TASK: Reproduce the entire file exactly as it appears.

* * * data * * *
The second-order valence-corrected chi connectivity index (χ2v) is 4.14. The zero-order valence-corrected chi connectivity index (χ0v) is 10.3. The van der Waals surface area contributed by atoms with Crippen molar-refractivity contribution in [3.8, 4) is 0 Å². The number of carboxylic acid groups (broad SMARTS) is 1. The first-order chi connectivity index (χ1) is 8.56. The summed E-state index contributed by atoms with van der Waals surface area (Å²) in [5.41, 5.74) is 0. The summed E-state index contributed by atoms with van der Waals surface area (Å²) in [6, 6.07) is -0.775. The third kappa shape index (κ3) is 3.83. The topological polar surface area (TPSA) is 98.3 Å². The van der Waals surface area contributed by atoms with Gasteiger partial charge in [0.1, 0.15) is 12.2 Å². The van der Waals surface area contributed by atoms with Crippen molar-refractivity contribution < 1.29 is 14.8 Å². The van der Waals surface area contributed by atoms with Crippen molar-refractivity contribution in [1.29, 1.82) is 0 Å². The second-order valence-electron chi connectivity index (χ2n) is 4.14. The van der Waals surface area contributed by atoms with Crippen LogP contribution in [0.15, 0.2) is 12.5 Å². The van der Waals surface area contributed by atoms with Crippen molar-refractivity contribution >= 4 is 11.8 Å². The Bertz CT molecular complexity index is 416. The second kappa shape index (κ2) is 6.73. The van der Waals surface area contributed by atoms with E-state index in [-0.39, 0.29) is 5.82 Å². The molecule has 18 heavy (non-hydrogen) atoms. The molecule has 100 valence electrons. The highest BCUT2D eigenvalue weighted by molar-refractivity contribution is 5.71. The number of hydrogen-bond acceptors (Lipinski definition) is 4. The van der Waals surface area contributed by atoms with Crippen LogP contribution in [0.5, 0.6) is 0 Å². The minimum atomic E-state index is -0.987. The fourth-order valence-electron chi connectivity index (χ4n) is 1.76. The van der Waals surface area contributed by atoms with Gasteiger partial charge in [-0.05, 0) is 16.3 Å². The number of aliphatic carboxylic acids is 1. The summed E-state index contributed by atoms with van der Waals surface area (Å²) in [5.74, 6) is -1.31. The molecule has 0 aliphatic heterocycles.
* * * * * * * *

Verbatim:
The second-order valence-corrected chi connectivity index (χ2v) is 4.14. The zero-order valence-corrected chi connectivity index (χ0v) is 10.3. The van der Waals surface area contributed by atoms with Crippen molar-refractivity contribution in [3.8, 4) is 0 Å². The number of carboxylic acid groups (broad SMARTS) is 1. The first-order chi connectivity index (χ1) is 8.56. The summed E-state index contributed by atoms with van der Waals surface area (Å²) in [5.41, 5.74) is 0. The summed E-state index contributed by atoms with van der Waals surface area (Å²) in [6, 6.07) is -0.775. The third kappa shape index (κ3) is 3.83. The topological polar surface area (TPSA) is 98.3 Å². The van der Waals surface area contributed by atoms with Gasteiger partial charge in [0.1, 0.15) is 12.2 Å². The van der Waals surface area contributed by atoms with Crippen molar-refractivity contribution < 1.29 is 14.8 Å². The van der Waals surface area contributed by atoms with Crippen molar-refractivity contribution in [1.29, 1.82) is 0 Å². The second-order valence-electron chi connectivity index (χ2n) is 4.14. The van der Waals surface area contributed by atoms with Crippen LogP contribution in [0.15, 0.2) is 12.5 Å². The van der Waals surface area contributed by atoms with Crippen molar-refractivity contribution >= 4 is 11.8 Å². The Bertz CT molecular complexity index is 416. The second kappa shape index (κ2) is 6.73. The van der Waals surface area contributed by atoms with E-state index in [-0.39, 0.29) is 5.82 Å². The molecule has 18 heavy (non-hydrogen) atoms. The molecule has 100 valence electrons. The highest BCUT2D eigenvalue weighted by molar-refractivity contribution is 5.71. The number of hydrogen-bond acceptors (Lipinski definition) is 4. The van der Waals surface area contributed by atoms with Crippen LogP contribution in [0.5, 0.6) is 0 Å². The minimum atomic E-state index is -0.987. The fourth-order valence-electron chi connectivity index (χ4n) is 1.76. The van der Waals surface area contributed by atoms with Gasteiger partial charge in [-0.05, 0) is 16.3 Å². The number of aliphatic carboxylic acids is 1. The summed E-state index contributed by atoms with van der Waals surface area (Å²) in [5.74, 6) is -1.31. The molecule has 0 aliphatic heterocycles.